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PIMS:Remediation of Soil and Groundwater Contaminated With Metals

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Cost and performance rept.

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Lead-contaminated soils are prevalent in the United States, particularly at Department of Defense DoD sites, which have more than 3,000 small arms firing ranges SAFR. Private SAFRs and police practice SAFRs constitute an additional 9,000 sites. Estimates of lead-contaminated soil from range use in the United States are 100 million cubic yards, far exceeding that which can be disposed to landfills. These soils pose one of the costliest environmental issues facing the DoD, with costs estimated at more than 10 billion to dispose of them with existing baseline technologies, even if sufficient landfill space did exist. Additionally, large quantities of lead-contaminated leachates generated by rainfall and irrigation at many military sites flow into lakes or storm water drain systems, or provide contaminated recharge to shallow aquifers. The phosphate-induced metal stabilization PIMS technology discussed in this report is an in situ stabilization or sequestration technology that uses a natural, benign material, Apatite II , which is mixed into the contaminated soil to immobilize lead Pb without changing the basic nature of the soil, e.g., the permeability, porosity, or density. This technology allows the soil to function in the future as a soil to be left in place, or disposed of as a nonhazardous material if desired. Apatite II is a natural phosphate material that incorporates metals into new stable phosphate phases that are nonleachable. Only simple mixing into the soil is required. The advantages over other technologies are that PIMS with Apatite II is inexpensive, fast, longlasting, and does not in itself generate any hazard or environmental problem.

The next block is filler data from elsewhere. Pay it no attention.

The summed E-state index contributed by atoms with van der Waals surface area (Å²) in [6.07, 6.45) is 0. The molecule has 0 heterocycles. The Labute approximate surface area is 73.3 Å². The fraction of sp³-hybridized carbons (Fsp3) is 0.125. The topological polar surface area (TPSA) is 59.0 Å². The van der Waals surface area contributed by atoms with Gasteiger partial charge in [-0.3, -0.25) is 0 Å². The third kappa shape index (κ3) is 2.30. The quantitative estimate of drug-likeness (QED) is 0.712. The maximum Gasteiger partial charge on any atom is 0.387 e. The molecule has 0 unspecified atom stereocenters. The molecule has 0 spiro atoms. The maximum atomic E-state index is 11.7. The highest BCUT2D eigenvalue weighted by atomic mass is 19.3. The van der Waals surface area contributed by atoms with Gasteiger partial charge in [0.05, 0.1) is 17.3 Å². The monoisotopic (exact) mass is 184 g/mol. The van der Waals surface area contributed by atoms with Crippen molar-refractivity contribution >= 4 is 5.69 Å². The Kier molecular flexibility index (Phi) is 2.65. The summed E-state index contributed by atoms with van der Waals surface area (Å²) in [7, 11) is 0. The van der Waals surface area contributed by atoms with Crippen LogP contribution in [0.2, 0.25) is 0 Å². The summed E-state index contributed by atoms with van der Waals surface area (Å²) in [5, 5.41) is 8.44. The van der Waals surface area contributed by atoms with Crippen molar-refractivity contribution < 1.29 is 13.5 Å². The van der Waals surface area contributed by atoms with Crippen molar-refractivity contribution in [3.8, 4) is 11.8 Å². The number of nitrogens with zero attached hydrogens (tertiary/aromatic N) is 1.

Subject Categories:

  • Organic Chemistry
  • Geology, Geochemistry and Mineralogy
  • Metallurgy and Metallography
  • Solid Wastes and Pollution and Control
  • Water Pollution and Control

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